- vt. 划分；除；分开；使产生分歧
- vi. 分开；意见分歧
- n. [地理] 分水岭，分水线
CET4 TEM4 考 研 TOEFL CET6
di-, 分开，来自dis-变体。-vid, 分开，词源同wide, widow.
- divide:  Etymologically, divide shares its underlying notion of ‘separation’ with widow ‘woman parted from or bereft of her husband’, which comes ultimately from the same source. English acquired it from Latin dīvidere ‘split up, divide’. This was a compound verb formed from the prefix dis- ‘apart’ and -videre, a verbal element meaning ‘separate’ which is represented in Sanskrit vindháte ‘is empty’ as well as in widow, and goes back to an Indo-European base *weidh- ‘separate’.
English device and devise come ultimately from *dīvisāre, a Vulgar Latin derivative of dīvidere, and individual belongs to the same word family.
=> device, individual, widow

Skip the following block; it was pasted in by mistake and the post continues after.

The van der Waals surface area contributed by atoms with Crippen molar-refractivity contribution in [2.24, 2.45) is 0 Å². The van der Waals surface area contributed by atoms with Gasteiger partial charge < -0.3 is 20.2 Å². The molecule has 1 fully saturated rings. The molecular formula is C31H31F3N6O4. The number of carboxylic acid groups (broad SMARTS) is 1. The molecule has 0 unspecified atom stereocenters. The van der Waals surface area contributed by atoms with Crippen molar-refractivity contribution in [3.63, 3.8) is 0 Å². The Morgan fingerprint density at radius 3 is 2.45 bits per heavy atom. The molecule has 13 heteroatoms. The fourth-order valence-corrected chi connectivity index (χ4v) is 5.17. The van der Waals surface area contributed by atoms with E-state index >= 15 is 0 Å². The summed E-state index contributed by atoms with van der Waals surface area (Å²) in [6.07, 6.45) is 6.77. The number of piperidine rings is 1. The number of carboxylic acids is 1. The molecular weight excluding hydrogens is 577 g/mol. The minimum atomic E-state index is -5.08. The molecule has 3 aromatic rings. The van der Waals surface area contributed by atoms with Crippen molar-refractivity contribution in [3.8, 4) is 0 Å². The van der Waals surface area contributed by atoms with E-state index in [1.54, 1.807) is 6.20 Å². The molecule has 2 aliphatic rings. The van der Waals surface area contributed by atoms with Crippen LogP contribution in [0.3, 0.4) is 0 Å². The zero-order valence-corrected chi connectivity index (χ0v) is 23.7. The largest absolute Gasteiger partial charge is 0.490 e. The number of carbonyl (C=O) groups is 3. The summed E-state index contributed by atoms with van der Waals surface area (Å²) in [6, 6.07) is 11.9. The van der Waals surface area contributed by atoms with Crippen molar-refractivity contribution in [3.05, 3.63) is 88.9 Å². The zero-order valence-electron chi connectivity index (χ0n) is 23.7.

- divide (v.)
- early 14c., from Latin dividere "to force apart, cleave, distribute," from dis- "apart" (see dis-) + -videre "to separate," from PIE root *weidh- "to separate" (see widow; also see with).
Mathematical sense is from early 15c. Divide and rule (c. 1600) translates Latin divide et impera, a maxim of Machiavelli. Related: Divided; dividing.
- divide (n.)
- 1640s, "act of dividing," from divide (v.). Meaning "watershed, separation between river valleys" is first recorded 1807, American English.
- 1. Remove the meat with a fork and divide it among four plates.
- 2. She has done more to divide the Conservatives than anyone else.
- 3. Cells divide and renew as part of the human growth process.
- 4. Add them together, divide by five, and you've got the average. Okay?
- 5. Measure the floor area of the greenhouse and divide it by six.
[ divide 造句 ]